Pediatric Allergic Rhinitis Guidelines

Updated: Feb 14, 2023
  • Author: Jack M Becker, MD; Chief Editor: Harumi Jyonouchi, MD  more...
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Guidelines Summary

Joint Task Force on Practice Parameters (JTFPP)

In 2017, the Joint Task Force on Practice Parameters (JTFPP) released updated recommendations for the treatment of seasonal allergic rhinitis (SAR) in adolescents and adults. [16]

Updated guidelines include the following:

  • In patients aged 12 years or older, nasal symptoms of SAR should be treated at least initially with an intranasal corticosteroid (INCS) alone rather than an INCS–oral antihistamine combination.

  • In patients aged 15 years or older, moderate to severe SAR should be treated with an INCS over a leukotriene receptor antagonist (LTRA).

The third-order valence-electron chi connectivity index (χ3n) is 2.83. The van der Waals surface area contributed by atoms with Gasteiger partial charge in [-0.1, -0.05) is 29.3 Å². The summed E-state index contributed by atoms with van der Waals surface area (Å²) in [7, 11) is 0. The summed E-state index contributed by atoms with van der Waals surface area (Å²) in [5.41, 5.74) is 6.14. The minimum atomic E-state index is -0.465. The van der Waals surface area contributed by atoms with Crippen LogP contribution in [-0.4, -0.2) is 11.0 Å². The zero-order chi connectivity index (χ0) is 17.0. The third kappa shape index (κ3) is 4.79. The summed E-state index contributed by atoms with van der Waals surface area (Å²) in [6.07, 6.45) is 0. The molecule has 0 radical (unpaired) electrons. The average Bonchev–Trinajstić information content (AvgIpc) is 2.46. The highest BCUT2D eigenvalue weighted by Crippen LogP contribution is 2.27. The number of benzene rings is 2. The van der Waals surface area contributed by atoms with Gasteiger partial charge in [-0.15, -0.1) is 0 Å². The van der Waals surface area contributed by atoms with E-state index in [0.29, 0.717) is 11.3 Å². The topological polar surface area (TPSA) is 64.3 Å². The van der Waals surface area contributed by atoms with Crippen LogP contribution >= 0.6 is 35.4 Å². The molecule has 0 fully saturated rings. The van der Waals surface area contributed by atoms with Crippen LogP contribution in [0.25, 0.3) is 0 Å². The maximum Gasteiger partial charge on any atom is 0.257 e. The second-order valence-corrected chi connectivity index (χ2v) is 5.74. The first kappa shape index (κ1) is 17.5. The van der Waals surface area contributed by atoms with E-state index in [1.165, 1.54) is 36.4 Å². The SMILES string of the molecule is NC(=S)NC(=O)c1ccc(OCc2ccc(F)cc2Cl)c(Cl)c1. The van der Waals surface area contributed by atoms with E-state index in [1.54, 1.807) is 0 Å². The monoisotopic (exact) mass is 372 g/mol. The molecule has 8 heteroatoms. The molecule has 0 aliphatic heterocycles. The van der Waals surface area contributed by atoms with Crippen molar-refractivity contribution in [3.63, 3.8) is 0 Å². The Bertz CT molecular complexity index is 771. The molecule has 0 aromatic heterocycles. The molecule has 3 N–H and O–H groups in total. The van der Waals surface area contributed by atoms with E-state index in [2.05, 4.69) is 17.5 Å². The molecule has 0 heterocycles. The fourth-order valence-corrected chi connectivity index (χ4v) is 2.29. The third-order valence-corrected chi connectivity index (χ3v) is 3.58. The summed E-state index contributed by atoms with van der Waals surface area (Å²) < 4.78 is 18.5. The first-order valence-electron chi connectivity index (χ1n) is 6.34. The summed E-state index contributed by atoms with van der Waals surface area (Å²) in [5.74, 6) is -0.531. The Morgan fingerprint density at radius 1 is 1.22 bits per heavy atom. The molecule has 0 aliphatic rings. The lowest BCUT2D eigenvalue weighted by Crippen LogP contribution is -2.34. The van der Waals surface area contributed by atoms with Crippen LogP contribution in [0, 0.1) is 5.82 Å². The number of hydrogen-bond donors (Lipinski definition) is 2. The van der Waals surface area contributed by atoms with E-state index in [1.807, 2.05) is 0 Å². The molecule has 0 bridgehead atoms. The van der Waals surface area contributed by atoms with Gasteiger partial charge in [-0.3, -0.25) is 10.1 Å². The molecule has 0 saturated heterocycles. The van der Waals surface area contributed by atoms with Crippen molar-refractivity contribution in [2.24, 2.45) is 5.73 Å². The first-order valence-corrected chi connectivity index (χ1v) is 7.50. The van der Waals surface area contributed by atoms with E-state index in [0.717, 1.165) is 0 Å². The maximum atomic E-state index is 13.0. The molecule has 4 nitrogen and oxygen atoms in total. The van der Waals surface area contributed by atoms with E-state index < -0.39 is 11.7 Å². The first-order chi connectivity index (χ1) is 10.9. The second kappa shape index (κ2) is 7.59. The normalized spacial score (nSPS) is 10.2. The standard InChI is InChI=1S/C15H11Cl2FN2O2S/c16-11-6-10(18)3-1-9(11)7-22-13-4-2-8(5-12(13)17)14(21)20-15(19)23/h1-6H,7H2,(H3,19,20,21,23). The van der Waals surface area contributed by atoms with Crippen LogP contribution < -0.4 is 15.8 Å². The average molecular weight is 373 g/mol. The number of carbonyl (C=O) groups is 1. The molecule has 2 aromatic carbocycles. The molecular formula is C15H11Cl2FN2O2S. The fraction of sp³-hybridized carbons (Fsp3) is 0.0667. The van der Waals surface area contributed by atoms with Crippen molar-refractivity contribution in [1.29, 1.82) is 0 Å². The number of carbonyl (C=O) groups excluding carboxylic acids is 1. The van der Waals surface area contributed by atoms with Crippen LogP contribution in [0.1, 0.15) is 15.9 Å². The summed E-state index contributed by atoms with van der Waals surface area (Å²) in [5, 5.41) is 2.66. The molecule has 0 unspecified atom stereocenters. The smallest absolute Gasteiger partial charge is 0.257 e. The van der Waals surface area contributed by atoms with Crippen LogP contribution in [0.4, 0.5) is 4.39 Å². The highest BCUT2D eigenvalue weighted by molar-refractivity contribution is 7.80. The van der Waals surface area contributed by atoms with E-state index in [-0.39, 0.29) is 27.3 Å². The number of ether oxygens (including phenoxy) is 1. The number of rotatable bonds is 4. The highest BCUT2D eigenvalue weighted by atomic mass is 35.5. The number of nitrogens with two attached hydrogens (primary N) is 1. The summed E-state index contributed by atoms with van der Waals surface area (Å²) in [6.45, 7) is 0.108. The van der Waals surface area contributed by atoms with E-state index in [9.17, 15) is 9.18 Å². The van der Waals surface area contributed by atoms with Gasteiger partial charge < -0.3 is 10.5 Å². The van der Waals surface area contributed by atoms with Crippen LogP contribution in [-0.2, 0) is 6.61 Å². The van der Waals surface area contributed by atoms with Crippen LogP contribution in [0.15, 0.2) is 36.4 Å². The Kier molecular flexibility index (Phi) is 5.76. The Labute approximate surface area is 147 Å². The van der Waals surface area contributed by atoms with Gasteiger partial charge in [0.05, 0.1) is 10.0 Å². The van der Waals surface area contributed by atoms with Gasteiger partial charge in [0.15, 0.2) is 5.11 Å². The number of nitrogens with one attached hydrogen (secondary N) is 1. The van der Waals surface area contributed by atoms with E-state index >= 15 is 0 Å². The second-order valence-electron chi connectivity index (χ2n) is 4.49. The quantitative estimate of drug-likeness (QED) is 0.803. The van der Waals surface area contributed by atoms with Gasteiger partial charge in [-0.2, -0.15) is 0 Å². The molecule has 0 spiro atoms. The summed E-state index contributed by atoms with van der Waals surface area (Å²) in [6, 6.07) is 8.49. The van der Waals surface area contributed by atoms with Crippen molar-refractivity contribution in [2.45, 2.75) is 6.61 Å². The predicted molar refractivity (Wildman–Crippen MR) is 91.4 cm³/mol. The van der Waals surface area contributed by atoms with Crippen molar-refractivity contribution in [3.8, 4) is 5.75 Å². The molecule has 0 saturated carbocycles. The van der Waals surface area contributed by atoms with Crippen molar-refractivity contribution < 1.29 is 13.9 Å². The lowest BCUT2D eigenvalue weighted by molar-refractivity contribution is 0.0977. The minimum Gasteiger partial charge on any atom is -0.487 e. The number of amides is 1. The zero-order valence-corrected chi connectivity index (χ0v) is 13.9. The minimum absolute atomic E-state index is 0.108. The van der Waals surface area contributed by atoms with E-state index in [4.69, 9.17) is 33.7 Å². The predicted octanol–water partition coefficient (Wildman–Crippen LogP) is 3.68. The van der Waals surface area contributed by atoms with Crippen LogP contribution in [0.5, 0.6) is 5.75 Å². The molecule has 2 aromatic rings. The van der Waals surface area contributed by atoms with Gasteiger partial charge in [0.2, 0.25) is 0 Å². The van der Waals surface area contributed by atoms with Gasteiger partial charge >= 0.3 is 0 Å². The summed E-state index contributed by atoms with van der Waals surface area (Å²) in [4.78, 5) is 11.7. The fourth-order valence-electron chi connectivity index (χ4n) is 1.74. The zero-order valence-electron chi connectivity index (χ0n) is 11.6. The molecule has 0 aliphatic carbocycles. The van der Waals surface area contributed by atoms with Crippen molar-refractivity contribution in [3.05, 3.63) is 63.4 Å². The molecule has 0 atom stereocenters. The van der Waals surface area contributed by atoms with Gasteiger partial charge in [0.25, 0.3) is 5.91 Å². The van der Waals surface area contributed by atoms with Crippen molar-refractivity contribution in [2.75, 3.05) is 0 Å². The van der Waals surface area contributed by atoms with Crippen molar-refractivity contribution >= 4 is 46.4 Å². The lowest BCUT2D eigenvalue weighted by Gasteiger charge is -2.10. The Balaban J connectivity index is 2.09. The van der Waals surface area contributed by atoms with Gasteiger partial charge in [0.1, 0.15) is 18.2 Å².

• Clinicians may recommend combination therapy with an INCS and an intranasal antihistamine (INAH) over either agent alone.

American Academy of Otolaryngology-Head and Neck Surgery Foundation (AAO-HNS)

In 2015, the American Academy of Otolaryngology-Head and Neck Surgery Foundation (AAO-HNS) released guidelines for treating patients ages 2 and up who suffer from allergic rhinitis. [17]

Key recommendations include the following:

  • For patients with a stuffy nose, nasal passage discoloration, and/or red and watery eyes, doctors should forgo sinus imaging process in favor of specific immunoglobulin E screening. Sinonasal imaging exposes patients to unnecessary radiation.
  • Intranasal steroids and oral antihistamines are recommended as first lines of treatment. Oral leukotriene receptor antagonists are not.
  • Sublingual or subcutaneous immunotherapy should be offered to patients who do not respond to pharmacologic therapy.